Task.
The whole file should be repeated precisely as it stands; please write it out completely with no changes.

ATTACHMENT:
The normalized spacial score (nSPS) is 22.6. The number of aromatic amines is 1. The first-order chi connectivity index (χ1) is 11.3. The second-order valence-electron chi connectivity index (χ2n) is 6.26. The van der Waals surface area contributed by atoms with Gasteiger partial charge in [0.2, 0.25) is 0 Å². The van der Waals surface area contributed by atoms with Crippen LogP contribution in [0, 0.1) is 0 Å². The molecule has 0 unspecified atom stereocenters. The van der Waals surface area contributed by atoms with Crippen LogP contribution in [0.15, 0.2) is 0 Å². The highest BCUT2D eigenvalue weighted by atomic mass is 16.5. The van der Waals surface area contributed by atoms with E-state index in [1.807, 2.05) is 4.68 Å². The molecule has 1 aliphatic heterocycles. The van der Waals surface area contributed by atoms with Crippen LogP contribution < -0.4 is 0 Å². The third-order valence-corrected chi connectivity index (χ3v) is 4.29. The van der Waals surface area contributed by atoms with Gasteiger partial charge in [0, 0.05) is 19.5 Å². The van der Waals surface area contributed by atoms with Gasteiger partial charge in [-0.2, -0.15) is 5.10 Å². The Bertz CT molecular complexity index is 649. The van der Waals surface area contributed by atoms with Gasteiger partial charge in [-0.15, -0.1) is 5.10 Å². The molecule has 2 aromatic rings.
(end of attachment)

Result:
The normalized spacial score (nSPS) is 22.6. The number of aromatic amines is 1. The first-order chi connectivity index (χ1) is 11.3. The second-order valence-electron chi connectivity index (χ2n) is 6.26. The van der Waals surface area contributed by atoms with Gasteiger partial charge in [0.2, 0.25) is 0 Å². The van der Waals surface area contributed by atoms with Crippen LogP contribution in [0, 0.1) is 0 Å². The molecule has 0 unspecified atom stereocenters. The van der Waals surface area contributed by atoms with Crippen LogP contribution in [0.15, 0.2) is 0 Å². The highest BCUT2D eigenvalue weighted by atomic mass is 16.5. The van der Waals surface area contributed by atoms with E-state index in [1.807, 2.05) is 4.68 Å². The molecule has 1 aliphatic heterocycles. The van der Waals surface area contributed by atoms with Crippen LogP contribution < -0.4 is 0 Å². The third-order valence-corrected chi connectivity index (χ3v) is 4.29. The van der Waals surface area contributed by atoms with Gasteiger partial charge in [0, 0.05) is 19.5 Å². The van der Waals surface area contributed by atoms with Gasteiger partial charge in [-0.2, -0.15) is 5.10 Å². The Bertz CT molecular complexity index is 649. The van der Waals surface area contributed by atoms with Gasteiger partial charge in [-0.15, -0.1) is 5.10 Å². The molecule has 2 aromatic rings.